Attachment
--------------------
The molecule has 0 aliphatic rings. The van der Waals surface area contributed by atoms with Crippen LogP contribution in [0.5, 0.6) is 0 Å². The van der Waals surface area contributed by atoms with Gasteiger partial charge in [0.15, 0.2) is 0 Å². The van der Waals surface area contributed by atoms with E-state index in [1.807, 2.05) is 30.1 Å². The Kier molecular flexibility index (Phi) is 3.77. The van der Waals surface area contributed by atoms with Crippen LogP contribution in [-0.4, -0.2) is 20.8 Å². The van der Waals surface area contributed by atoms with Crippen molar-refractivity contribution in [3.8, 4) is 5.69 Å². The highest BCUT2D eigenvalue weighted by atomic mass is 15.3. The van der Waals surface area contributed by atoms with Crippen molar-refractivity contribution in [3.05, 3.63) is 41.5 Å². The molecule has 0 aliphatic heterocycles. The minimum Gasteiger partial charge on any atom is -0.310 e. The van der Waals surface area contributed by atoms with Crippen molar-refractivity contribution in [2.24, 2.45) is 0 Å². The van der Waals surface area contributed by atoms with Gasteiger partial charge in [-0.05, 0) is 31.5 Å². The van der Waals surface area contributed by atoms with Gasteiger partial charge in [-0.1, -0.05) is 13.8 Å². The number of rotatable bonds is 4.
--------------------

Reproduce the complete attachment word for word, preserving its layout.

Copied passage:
The molecule has 0 aliphatic rings. The van der Waals surface area contributed by atoms with Crippen LogP contribution in [0.5, 0.6) is 0 Å². The van der Waals surface area contributed by atoms with Gasteiger partial charge in [0.15, 0.2) is 0 Å². The van der Waals surface area contributed by atoms with E-state index in [1.807, 2.05) is 30.1 Å². The Kier molecular flexibility index (Phi) is 3.77. The van der Waals surface area contributed by atoms with Crippen LogP contribution in [-0.4, -0.2) is 20.8 Å². The van der Waals surface area contributed by atoms with Crippen molar-refractivity contribution in [3.8, 4) is 5.69 Å². The highest BCUT2D eigenvalue weighted by atomic mass is 15.3. The van der Waals surface area contributed by atoms with Crippen molar-refractivity contribution in [3.05, 3.63) is 41.5 Å². The molecule has 0 aliphatic heterocycles. The minimum Gasteiger partial charge on any atom is -0.310 e. The van der Waals surface area contributed by atoms with Crippen molar-refractivity contribution in [2.24, 2.45) is 0 Å². The van der Waals surface area contributed by atoms with Gasteiger partial charge in [-0.05, 0) is 31.5 Å². The van der Waals surface area contributed by atoms with Gasteiger partial charge in [-0.1, -0.05) is 13.8 Å². The number of rotatable bonds is 4.